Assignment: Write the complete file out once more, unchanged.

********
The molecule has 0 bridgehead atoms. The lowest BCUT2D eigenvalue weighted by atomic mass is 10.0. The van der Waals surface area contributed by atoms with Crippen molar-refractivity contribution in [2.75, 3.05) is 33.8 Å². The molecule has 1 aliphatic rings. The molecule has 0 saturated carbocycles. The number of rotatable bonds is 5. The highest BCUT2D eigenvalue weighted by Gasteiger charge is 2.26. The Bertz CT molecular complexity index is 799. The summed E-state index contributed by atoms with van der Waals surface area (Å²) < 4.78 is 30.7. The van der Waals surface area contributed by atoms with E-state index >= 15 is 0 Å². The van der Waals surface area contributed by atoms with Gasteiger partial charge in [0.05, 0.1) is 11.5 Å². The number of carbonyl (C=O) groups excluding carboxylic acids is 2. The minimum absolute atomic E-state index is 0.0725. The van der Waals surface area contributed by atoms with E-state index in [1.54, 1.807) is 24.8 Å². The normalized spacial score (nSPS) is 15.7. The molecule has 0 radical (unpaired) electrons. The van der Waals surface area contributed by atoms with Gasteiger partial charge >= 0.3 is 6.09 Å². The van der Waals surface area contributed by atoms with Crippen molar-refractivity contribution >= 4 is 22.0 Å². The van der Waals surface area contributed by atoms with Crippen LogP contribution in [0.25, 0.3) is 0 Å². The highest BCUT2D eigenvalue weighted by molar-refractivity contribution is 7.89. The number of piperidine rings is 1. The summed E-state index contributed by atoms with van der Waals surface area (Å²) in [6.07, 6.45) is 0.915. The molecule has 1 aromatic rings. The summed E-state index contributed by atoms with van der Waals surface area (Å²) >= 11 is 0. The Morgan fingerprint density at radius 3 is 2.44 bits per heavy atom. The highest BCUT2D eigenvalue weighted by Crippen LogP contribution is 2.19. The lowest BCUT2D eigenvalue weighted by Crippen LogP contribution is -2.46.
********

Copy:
The molecule has 0 bridgehead atoms. The lowest BCUT2D eigenvalue weighted by atomic mass is 10.0. The van der Waals surface area contributed by atoms with Crippen molar-refractivity contribution in [2.75, 3.05) is 33.8 Å². The molecule has 1 aliphatic rings. The molecule has 0 saturated carbocycles. The number of rotatable bonds is 5. The highest BCUT2D eigenvalue weighted by Gasteiger charge is 2.26. The Bertz CT molecular complexity index is 799. The summed E-state index contributed by atoms with van der Waals surface area (Å²) < 4.78 is 30.7. The van der Waals surface area contributed by atoms with E-state index >= 15 is 0 Å². The van der Waals surface area contributed by atoms with Gasteiger partial charge in [0.05, 0.1) is 11.5 Å². The number of carbonyl (C=O) groups excluding carboxylic acids is 2. The minimum absolute atomic E-state index is 0.0725. The van der Waals surface area contributed by atoms with E-state index in [1.54, 1.807) is 24.8 Å². The normalized spacial score (nSPS) is 15.7. The molecule has 0 radical (unpaired) electrons. The van der Waals surface area contributed by atoms with Gasteiger partial charge >= 0.3 is 6.09 Å². The van der Waals surface area contributed by atoms with Crippen molar-refractivity contribution >= 4 is 22.0 Å². The van der Waals surface area contributed by atoms with Crippen LogP contribution in [0.25, 0.3) is 0 Å². The highest BCUT2D eigenvalue weighted by molar-refractivity contribution is 7.89. The number of piperidine rings is 1. The summed E-state index contributed by atoms with van der Waals surface area (Å²) in [6.07, 6.45) is 0.915. The molecule has 1 aromatic rings. The summed E-state index contributed by atoms with van der Waals surface area (Å²) >= 11 is 0. The Morgan fingerprint density at radius 3 is 2.44 bits per heavy atom. The highest BCUT2D eigenvalue weighted by Crippen LogP contribution is 2.19. The lowest BCUT2D eigenvalue weighted by Crippen LogP contribution is -2.46.